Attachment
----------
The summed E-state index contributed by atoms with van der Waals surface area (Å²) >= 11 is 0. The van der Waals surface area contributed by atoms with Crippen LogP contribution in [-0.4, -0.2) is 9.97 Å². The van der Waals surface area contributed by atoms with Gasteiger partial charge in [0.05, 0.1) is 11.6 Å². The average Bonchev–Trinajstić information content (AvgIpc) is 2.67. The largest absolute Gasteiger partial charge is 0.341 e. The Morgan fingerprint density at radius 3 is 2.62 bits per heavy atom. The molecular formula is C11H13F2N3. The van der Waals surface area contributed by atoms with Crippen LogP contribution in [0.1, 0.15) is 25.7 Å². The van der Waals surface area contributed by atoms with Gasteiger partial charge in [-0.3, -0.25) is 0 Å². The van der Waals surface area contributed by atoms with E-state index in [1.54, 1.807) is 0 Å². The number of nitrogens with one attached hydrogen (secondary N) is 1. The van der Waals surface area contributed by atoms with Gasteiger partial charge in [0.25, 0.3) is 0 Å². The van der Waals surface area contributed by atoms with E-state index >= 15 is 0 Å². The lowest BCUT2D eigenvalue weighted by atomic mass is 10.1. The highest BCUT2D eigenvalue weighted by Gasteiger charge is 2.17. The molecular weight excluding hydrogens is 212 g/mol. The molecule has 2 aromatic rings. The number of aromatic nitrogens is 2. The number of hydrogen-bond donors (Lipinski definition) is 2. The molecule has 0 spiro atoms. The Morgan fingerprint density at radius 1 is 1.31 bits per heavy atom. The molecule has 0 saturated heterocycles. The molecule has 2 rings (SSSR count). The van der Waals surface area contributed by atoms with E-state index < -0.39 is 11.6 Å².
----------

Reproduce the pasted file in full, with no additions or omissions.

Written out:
The summed E-state index contributed by atoms with van der Waals surface area (Å²) >= 11 is 0. The van der Waals surface area contributed by atoms with Crippen LogP contribution in [-0.4, -0.2) is 9.97 Å². The van der Waals surface area contributed by atoms with Gasteiger partial charge in [0.05, 0.1) is 11.6 Å². The average Bonchev–Trinajstić information content (AvgIpc) is 2.67. The largest absolute Gasteiger partial charge is 0.341 e. The Morgan fingerprint density at radius 3 is 2.62 bits per heavy atom. The molecular formula is C11H13F2N3. The van der Waals surface area contributed by atoms with Crippen LogP contribution in [0.1, 0.15) is 25.7 Å². The van der Waals surface area contributed by atoms with Gasteiger partial charge in [-0.3, -0.25) is 0 Å². The van der Waals surface area contributed by atoms with E-state index in [1.54, 1.807) is 0 Å². The number of nitrogens with one attached hydrogen (secondary N) is 1. The van der Waals surface area contributed by atoms with Gasteiger partial charge in [0.25, 0.3) is 0 Å². The van der Waals surface area contributed by atoms with E-state index >= 15 is 0 Å². The lowest BCUT2D eigenvalue weighted by atomic mass is 10.1. The highest BCUT2D eigenvalue weighted by Gasteiger charge is 2.17. The molecular weight excluding hydrogens is 212 g/mol. The molecule has 2 aromatic rings. The number of aromatic nitrogens is 2. The number of hydrogen-bond donors (Lipinski definition) is 2. The molecule has 0 spiro atoms. The Morgan fingerprint density at radius 1 is 1.31 bits per heavy atom. The molecule has 0 saturated heterocycles. The molecule has 2 rings (SSSR count). The van der Waals surface area contributed by atoms with E-state index < -0.39 is 11.6 Å².